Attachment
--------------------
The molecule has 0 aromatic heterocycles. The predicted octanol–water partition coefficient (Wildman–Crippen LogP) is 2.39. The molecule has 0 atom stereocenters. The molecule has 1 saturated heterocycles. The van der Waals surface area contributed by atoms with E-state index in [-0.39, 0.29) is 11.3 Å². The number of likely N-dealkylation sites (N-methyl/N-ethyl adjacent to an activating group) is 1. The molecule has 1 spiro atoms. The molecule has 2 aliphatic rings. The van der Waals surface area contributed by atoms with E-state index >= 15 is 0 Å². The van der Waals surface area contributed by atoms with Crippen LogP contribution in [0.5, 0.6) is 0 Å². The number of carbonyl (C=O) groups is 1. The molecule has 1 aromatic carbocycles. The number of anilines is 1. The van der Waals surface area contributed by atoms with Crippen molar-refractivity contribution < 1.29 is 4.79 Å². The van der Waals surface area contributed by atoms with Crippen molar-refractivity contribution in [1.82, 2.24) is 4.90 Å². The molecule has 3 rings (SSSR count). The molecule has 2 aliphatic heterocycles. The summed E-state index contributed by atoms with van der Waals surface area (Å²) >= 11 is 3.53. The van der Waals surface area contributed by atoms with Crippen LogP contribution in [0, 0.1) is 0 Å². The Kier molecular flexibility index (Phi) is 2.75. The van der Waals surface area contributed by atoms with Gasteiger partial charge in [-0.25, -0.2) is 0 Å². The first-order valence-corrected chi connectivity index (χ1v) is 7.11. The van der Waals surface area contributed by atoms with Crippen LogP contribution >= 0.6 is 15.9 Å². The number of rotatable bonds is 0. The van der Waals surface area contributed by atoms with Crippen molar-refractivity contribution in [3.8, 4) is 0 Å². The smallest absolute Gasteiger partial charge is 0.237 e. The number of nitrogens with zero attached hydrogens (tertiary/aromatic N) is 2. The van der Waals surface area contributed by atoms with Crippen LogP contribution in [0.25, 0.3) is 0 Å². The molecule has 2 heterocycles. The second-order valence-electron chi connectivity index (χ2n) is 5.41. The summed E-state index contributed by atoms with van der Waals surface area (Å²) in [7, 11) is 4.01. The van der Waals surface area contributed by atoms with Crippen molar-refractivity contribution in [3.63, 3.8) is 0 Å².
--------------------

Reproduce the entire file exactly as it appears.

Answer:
The molecule has 0 aromatic heterocycles. The predicted octanol–water partition coefficient (Wildman–Crippen LogP) is 2.39. The molecule has 0 atom stereocenters. The molecule has 1 saturated heterocycles. The van der Waals surface area contributed by atoms with E-state index in [-0.39, 0.29) is 11.3 Å². The number of likely N-dealkylation sites (N-methyl/N-ethyl adjacent to an activating group) is 1. The molecule has 1 spiro atoms. The molecule has 2 aliphatic rings. The van der Waals surface area contributed by atoms with E-state index >= 15 is 0 Å². The van der Waals surface area contributed by atoms with Crippen LogP contribution in [0.5, 0.6) is 0 Å². The number of carbonyl (C=O) groups is 1. The molecule has 1 aromatic carbocycles. The number of anilines is 1. The van der Waals surface area contributed by atoms with Crippen molar-refractivity contribution < 1.29 is 4.79 Å². The van der Waals surface area contributed by atoms with Crippen molar-refractivity contribution in [1.82, 2.24) is 4.90 Å². The molecule has 3 rings (SSSR count). The molecule has 2 aliphatic heterocycles. The summed E-state index contributed by atoms with van der Waals surface area (Å²) >= 11 is 3.53. The van der Waals surface area contributed by atoms with Crippen LogP contribution in [0, 0.1) is 0 Å². The Kier molecular flexibility index (Phi) is 2.75. The van der Waals surface area contributed by atoms with Gasteiger partial charge in [-0.25, -0.2) is 0 Å². The first-order valence-corrected chi connectivity index (χ1v) is 7.11. The van der Waals surface area contributed by atoms with Crippen LogP contribution >= 0.6 is 15.9 Å². The number of rotatable bonds is 0. The van der Waals surface area contributed by atoms with Crippen molar-refractivity contribution in [3.8, 4) is 0 Å². The smallest absolute Gasteiger partial charge is 0.237 e. The number of nitrogens with zero attached hydrogens (tertiary/aromatic N) is 2. The van der Waals surface area contributed by atoms with Crippen LogP contribution in [0.25, 0.3) is 0 Å². The molecule has 2 heterocycles. The second-order valence-electron chi connectivity index (χ2n) is 5.41. The summed E-state index contributed by atoms with van der Waals surface area (Å²) in [7, 11) is 4.01. The van der Waals surface area contributed by atoms with Crippen molar-refractivity contribution in [3.63, 3.8) is 0 Å².